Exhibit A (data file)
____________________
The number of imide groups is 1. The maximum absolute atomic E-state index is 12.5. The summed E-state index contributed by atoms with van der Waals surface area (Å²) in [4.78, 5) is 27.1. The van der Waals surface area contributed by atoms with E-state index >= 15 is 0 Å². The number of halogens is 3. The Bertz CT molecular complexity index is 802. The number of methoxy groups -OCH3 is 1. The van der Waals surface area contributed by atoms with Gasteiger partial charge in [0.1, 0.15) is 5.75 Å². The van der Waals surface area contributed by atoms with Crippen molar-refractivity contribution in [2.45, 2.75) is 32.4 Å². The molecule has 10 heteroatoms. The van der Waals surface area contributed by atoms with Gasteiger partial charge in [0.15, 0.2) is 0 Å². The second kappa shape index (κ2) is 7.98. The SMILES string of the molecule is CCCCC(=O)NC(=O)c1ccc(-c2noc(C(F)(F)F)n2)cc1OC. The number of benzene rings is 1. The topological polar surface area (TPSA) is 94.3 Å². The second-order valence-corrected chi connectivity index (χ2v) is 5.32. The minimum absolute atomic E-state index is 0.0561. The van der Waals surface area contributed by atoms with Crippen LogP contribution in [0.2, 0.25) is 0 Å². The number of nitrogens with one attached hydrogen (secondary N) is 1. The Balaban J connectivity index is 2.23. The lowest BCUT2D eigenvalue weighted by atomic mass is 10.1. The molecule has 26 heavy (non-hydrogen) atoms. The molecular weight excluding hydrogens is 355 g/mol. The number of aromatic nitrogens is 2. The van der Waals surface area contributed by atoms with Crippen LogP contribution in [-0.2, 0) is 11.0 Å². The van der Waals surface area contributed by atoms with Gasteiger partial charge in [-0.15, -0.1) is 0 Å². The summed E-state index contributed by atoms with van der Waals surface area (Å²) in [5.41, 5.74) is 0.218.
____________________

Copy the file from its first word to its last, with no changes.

The number of imide groups is 1. The maximum absolute atomic E-state index is 12.5. The summed E-state index contributed by atoms with van der Waals surface area (Å²) in [4.78, 5) is 27.1. The van der Waals surface area contributed by atoms with E-state index >= 15 is 0 Å². The number of halogens is 3. The Bertz CT molecular complexity index is 802. The number of methoxy groups -OCH3 is 1. The van der Waals surface area contributed by atoms with Gasteiger partial charge in [0.1, 0.15) is 5.75 Å². The van der Waals surface area contributed by atoms with Crippen molar-refractivity contribution in [2.45, 2.75) is 32.4 Å². The molecule has 10 heteroatoms. The van der Waals surface area contributed by atoms with Gasteiger partial charge in [0.15, 0.2) is 0 Å². The second kappa shape index (κ2) is 7.98. The SMILES string of the molecule is CCCCC(=O)NC(=O)c1ccc(-c2noc(C(F)(F)F)n2)cc1OC. The number of benzene rings is 1. The topological polar surface area (TPSA) is 94.3 Å². The second-order valence-corrected chi connectivity index (χ2v) is 5.32. The minimum absolute atomic E-state index is 0.0561. The van der Waals surface area contributed by atoms with Crippen LogP contribution in [0.2, 0.25) is 0 Å². The number of nitrogens with one attached hydrogen (secondary N) is 1. The Balaban J connectivity index is 2.23. The lowest BCUT2D eigenvalue weighted by atomic mass is 10.1. The molecule has 26 heavy (non-hydrogen) atoms. The molecular weight excluding hydrogens is 355 g/mol. The number of aromatic nitrogens is 2. The van der Waals surface area contributed by atoms with Crippen LogP contribution in [-0.2, 0) is 11.0 Å². The van der Waals surface area contributed by atoms with Gasteiger partial charge in [-0.15, -0.1) is 0 Å². The summed E-state index contributed by atoms with van der Waals surface area (Å²) in [5.41, 5.74) is 0.218.